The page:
At the COP27 climate talks, an alliance committed to prohibiting new domestic oil and gas drilling welcomed Portugal as a member, but big fossil fuels producers stayed away as the world reeled from energy turmoil caused by the Ukraine war.
Although none of its members have significant production, the Beyond Oil and Gas Alliance (BOGA) presents itself as a club of first movers to phase out.
It also includes Costa Rica, Denmark, France, Ireland, Sweden, and Wales, as well as Greenland, Washington State, and the Canadian province of Quebec.
Fossil fuels will stay, one way or another
Denmark, the group’s leader, acknowledged this year’s renewed focus on energy security, as disruption caused by Russia’s invasion of Ukraine has seen countries racing to buy non-Russian gas and, in some cases, burning more coal to replace plummeting Russian gas deliveries.
Dan Jorgensen, Denmark’s acting climate and energy minister commented that our climate leadership is put to the test in a variety of ways over the last year.
We are not advocating for a sudden disruption in energy supplies, but we must acknowledge that the energy crisis is being driven by our reliance on fossil fuels, he said.
The alliance also stated that it will begin providing analysis and advice to developing countries on policies to transition away from fossil fuel production, with a $10 million budget set aside for this purpose.
The world is to limit global warming to 1.5 degrees Celsius and avoid its worst consequences. Thus, no new oil and gas fields should be developed. This is the opinion of the International Energy Agency.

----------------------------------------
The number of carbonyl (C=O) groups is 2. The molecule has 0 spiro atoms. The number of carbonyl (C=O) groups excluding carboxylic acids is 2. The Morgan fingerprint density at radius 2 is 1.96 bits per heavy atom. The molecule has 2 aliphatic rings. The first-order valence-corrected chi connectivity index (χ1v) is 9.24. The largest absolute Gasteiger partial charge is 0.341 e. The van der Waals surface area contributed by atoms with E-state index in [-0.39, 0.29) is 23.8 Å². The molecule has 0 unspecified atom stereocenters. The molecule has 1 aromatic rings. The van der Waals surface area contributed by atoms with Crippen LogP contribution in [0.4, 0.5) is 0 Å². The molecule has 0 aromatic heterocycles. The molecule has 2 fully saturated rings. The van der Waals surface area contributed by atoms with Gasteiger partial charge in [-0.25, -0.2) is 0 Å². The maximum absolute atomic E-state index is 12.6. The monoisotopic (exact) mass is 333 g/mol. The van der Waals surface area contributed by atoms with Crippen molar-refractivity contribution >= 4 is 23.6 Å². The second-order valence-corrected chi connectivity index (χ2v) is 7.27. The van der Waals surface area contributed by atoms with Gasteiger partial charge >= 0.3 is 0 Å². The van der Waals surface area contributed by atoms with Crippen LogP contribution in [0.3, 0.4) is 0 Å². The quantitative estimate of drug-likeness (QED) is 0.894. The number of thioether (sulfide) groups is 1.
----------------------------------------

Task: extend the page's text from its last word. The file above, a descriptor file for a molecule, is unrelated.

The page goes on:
Another coalition aimed at limiting fossil fuel support has struggled to grow this year.
Ending of public financing for fossil fuel projects
At last year’s COP26 climate summit, nearly 40 countries, including the United States, Canada, and Germany, committed to ending public financing for fossil fuel projects abroad by the end of 2022.
Countries involved have since attempted to gain support from Norway and Australia, but have so far been unsuccessful, despite the fact that both are discussing the idea.
On Tuesday, Nepal becomes a new member at the COP27 summit.
Efforts to recruit more members to the group have been extremely frustrating, a UK official told the media.
Since signing the pledge last year, Denmark, Finland, France, and Sweden have joined Britain in incorporating the commitment into their domestic policies, which the official described as “hard-won progress” in light of energy supply concerns.
We haven’t seen any significant backsliding across the board. They all said they were still moving forward.